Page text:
History YMMV / WheelOfFortune

10th Aug '16 5:12:10 PM Anddrix
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** A particularly egregious example is the Prize Puzzle, which merely requires the player to ''solve the puzzle'' to win. The value of the prize is at least $6,000, and like other prizes, counts towards the player's score. In fact, it's become a ''very'' BoringButPractical strategy for players to solve a Prize Puzzle with zero money even if there are several letters left on the board because the prize is worth so much that any money earned by spinning at that point is too inconsequential in comparison to risk hitting a Bankrupt/Lose A Turn and giving the round (and, more importantly, the prize) to another player. It's such a huge Game Breaker that the only ways for a player to win it and lose the game is either to be flat-out ''awful'' during the rest of the game, to fall victim to a [[GoldenSnitch $6,000 Final Spin]], or for it to be cancelled out by another player getting a ''different'' Game Breaker...which, unlike the Prize Puzzle, all require a specific space to be landed on and are vulnerable to Bankrupt. Getting one of the above ''and'' the Prize Puzzle basically turns the game into a CurbStompBattle for that contestant, rendering future rounds pointless since by that stage the results are a ForegoneConclusion. With the introduction on the $1,000 Express space (more on that below), the game basically became "Win Round 3 or Lose", and the fans have [[BaseBreaker certainly noticed]].

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** A particularly egregious example is the Prize Puzzle, which merely requires the player to ''solve the puzzle'' to win. The value of the prize is at least $6,000, and like other prizes, counts towards the player's score. In fact, it's become a ''very'' BoringButPractical strategy for players to solve a Prize Puzzle with zero money even if there are several letters left on the board because the prize is worth so much that any money earned by spinning at that point is too inconsequential in comparison to risk hitting a Bankrupt/Lose A Turn and giving the round (and, more importantly, the prize) to another player. It's such a huge Game Breaker that the only ways for a player to win it and lose the game is either to be flat-out ''awful'' during the rest of the game, to fall victim to a [[GoldenSnitch $6,000 Final Spin]], or for it to be cancelled out by another player getting a ''different'' Game Breaker...which, unlike the Prize Puzzle, all require a specific space to be landed on and are vulnerable to Bankrupt. Getting one of the above ''and'' the Prize Puzzle basically turns the game into a CurbStompBattle for that contestant, rendering future rounds pointless since by that stage the results are a ForegoneConclusion. With the introduction on the $1,000 Express space (more on that below), the game basically became "Win Round 3 or Lose", and the fans have [[BaseBreaker certainly noticed]].noticed.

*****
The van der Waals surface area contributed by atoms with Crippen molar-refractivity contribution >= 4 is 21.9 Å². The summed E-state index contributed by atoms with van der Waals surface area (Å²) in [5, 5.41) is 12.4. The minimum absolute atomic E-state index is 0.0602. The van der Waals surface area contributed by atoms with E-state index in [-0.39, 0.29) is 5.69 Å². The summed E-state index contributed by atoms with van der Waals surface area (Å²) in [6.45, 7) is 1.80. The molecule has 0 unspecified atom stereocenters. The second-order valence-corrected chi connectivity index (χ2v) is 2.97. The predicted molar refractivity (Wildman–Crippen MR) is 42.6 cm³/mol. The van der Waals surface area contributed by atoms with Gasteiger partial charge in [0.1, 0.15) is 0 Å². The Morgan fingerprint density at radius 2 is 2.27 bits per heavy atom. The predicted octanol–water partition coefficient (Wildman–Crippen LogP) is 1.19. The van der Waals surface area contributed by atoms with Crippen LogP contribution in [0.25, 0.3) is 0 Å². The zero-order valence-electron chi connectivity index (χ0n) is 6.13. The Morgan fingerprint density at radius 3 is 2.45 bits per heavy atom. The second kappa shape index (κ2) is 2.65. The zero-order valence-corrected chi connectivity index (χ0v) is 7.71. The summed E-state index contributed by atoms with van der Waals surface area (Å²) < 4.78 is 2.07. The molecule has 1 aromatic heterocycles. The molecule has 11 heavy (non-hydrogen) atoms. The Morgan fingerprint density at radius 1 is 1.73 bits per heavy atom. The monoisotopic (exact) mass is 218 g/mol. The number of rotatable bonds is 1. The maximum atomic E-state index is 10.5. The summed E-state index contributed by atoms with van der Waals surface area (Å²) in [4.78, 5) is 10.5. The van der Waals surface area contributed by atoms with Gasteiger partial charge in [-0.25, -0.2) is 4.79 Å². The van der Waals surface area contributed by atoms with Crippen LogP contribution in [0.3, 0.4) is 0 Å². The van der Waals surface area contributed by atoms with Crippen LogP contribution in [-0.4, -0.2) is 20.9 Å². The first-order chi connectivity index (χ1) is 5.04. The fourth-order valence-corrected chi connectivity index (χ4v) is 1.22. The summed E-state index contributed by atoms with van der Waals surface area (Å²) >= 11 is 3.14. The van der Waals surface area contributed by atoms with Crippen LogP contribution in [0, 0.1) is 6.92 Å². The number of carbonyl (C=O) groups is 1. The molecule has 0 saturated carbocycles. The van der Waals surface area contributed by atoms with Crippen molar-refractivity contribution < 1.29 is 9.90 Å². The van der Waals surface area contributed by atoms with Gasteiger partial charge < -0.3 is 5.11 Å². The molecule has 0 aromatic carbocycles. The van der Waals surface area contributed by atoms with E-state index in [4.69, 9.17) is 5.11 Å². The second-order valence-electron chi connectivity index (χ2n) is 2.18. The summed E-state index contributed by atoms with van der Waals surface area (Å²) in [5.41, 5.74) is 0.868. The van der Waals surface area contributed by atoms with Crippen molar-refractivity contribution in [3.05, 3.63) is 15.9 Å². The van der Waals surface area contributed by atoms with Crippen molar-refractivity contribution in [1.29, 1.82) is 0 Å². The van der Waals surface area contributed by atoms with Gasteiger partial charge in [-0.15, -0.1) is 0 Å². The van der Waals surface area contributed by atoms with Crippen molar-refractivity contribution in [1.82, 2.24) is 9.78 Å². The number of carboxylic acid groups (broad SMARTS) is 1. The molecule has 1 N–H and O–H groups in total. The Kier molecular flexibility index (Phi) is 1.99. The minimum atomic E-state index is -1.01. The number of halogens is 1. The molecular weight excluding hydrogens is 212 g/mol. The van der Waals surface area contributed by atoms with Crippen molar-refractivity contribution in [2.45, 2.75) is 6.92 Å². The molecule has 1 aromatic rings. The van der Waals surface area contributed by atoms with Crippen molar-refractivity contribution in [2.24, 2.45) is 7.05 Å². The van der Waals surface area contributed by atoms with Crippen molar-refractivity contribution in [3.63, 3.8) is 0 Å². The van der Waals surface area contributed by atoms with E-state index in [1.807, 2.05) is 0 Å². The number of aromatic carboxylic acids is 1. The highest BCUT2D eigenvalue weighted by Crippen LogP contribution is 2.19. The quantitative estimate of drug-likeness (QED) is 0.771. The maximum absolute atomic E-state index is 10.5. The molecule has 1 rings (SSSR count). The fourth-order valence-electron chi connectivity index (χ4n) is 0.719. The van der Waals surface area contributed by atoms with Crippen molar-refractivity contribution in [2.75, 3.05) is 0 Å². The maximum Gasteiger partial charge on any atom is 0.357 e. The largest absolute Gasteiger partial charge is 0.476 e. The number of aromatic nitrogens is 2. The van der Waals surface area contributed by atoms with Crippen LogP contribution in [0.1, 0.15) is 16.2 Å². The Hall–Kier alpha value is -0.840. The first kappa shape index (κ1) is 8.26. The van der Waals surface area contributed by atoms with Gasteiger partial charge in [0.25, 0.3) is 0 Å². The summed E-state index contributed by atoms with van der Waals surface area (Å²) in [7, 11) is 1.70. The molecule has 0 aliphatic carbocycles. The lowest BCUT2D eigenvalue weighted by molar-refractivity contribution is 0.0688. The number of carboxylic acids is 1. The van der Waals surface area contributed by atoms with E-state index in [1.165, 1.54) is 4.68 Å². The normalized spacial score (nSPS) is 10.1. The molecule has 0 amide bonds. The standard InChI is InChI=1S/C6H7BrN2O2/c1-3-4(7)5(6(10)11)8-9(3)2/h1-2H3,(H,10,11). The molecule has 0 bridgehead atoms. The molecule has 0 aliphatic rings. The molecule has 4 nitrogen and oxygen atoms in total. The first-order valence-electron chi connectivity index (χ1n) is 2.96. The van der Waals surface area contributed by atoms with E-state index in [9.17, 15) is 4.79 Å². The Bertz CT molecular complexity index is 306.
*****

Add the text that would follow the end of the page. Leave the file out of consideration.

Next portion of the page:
29th Jul '16 2:43:39 PM Twentington
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* TwoDecadesBehind: The introduction of the monitor-based puzzle board in 1997 was seen as a welcome change for fans who thought the old trilon-based one made the show look obsolete.
* WereStillRelevantDammit: The 33rd season (started in fall 2015) is promoted with Orleans's song "Still the One and clips intended to show that Sajak and White have "{{still got it}}."

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* TwoDecadesBehind: The introduction of the monitor-based puzzle board in 1997 was seen as a welcome change for fans who thought the old trilon-based one made the show look obsolete.
* WereStillRelevantDammit: The 33rd season (started in fall 2015) is promoted with Orleans's song "Still the One One" and clips intended to show that Sajak and White have "{{still got it}}."
7th Jul '16 5:43:22 PM HighCrate
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* TheyJustDidntCare:
** An incident from the October 8, 1992 episode. The puzzle MARILYN MONROE'S LAST FILM has just been solved by the red contestant and since it's a Clue puzzle, naming said film will award $500. He says ''Something's Got to Give'', which was indeed Monroe's last film, only to be ruled incorrect. The yellow player says ''The Misfits'', and is given the $500. Coming back from break, Pat acknowledges that the red player named the last film Monroe ''worked on'', then claims the puzzle was implying her last ''completed'' film (which the yellow contestant gave). [[StealthPun Fortunately]], the error doesn't affect the outcome - the final scores are $5,200, $1,500, and $8,650.
** ''Wheel 2000'' has this egregious example. On the October 4, 1997 episode, the blue player calls the last consonant in the Speed-Up puzzle GOOSE BUMPS. At this point, a signal should play to tell the contestants that only vowels remain. However, no such notification is given until ''after'' the red player picks a (nonexistent) consonant, at which point Lucy says "There's only vowels left, I believe." before the yellow contestant's turn. That player picks the O's and solves for 550 points, making the final scores 1,550, 550, and 1,900. Unlike the above example, this ''did'' end up affecting the outcome of the game. On a successful solve worth 750 points, the red contestant would've had enough to go to the Bonus Round.
** On December 20, 2012, the day after a contestant was penalized for neglecting the G in the puzzle SEVEN SWANS A-SWIMMING, the blue contestant missolves HICKORY-SMOKED COUNTRY HAM ''without the D''. Neither the judges nor Pat notice this, and it is treated as a successful solve. Luckily, this error doesn't affect the outcome as the final scores are $11,950, $1,500, and $8,000. Also luckily, almost nobody notices the error since they're still on the show about the previous day's judging call...[[FridgeLogic which might have been the point]].